I still don't see where SOAP fits into the world, or even WAKA for that matter. The expense of rolling out a new protocol over the scale of the Web has already been demonstrated to be nearly impossible over the short term. HTTP/1.1 and IPv6 are examples. The Web has reached a point where it takes decades to bring about substantial change, even when the change appears compelling. HTTP can't be unmade at this point, but perhaps it can be extended. So long as their use remains Web-compatible, sub-architectures can extend HTTP and its content types to suit their individual needs. They may even be able to build a second-tier Web that eventually supplants the original Web.
I don't see a place for RDF. I see the Web as a world of mime types and namespace-free xml. I think you need to build communities around document types. I think the sub-architectures that (mis)use and extend the content types of the Web contribute to it, and that XML encourages this more than RDF does. Today we have HTML, atom, pdf, png, svg, and a raft of other useful document types. In twenty years time we will probably have another handful that are so immensely useful to the wider Web that we can't imagine how we ever lived without them. I predict that this will be the way to the semantic web: Hard-fought victories over specific document types that solve real-world problems. I predict that the majority of these document types will be based around the tree structure of XML, but define their own structure on top of it. I don't foresee any great number being built around the graph structure of XML, also defined on top of XML in present-day RDF/XML serialisations. If RDF is still around in that timeframe it will be used behind the firewall to store data acquired through standard non-RDF document types in a way that replaces present day RDBMS and SQL.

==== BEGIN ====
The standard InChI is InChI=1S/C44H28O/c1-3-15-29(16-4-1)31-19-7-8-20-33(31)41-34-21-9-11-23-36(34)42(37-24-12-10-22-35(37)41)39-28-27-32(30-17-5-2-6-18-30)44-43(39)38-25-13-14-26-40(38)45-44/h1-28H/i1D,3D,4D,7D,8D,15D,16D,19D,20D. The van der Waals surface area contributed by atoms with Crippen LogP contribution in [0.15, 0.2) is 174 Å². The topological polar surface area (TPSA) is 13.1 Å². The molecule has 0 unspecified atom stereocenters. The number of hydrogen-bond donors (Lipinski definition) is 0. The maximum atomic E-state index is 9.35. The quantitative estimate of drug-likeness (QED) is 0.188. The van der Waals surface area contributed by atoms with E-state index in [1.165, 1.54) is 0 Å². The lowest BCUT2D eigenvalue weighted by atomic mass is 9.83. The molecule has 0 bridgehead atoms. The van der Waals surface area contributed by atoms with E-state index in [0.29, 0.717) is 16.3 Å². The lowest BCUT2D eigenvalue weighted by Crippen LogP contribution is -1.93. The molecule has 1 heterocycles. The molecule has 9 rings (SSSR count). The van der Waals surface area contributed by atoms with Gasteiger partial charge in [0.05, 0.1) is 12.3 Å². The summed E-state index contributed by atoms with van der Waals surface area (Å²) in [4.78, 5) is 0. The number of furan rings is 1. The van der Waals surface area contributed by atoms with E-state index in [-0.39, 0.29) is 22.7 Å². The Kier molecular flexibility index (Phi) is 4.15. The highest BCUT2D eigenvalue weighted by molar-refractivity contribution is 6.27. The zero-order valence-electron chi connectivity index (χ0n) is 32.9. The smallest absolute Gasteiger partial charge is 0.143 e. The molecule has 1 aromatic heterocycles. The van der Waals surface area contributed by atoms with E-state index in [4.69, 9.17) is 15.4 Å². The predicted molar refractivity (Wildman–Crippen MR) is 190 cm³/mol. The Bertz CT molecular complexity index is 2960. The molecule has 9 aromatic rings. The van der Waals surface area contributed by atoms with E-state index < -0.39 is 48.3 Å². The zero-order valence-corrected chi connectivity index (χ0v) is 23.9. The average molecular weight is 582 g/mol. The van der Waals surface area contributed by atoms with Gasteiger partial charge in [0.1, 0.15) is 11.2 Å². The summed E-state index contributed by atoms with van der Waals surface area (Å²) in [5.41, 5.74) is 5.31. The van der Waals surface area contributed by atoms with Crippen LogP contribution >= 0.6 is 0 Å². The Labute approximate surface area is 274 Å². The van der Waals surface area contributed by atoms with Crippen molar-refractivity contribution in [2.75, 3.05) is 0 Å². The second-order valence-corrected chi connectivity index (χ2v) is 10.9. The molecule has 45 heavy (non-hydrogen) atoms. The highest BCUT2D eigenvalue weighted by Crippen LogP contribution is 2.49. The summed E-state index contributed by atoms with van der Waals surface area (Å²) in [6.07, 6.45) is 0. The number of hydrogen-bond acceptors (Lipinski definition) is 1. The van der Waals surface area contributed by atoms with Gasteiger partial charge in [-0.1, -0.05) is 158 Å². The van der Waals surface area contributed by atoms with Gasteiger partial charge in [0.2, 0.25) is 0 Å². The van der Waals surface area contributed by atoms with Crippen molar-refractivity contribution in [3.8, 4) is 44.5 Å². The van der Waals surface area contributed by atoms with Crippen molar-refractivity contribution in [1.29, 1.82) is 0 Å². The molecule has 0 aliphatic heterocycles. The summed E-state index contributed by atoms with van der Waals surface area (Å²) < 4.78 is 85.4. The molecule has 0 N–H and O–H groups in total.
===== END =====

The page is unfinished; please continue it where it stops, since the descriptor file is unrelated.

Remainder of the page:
Tuesday, February 27, 2007
Great conclusion by Benjamin Carlyle on the The Architectural Spectrum: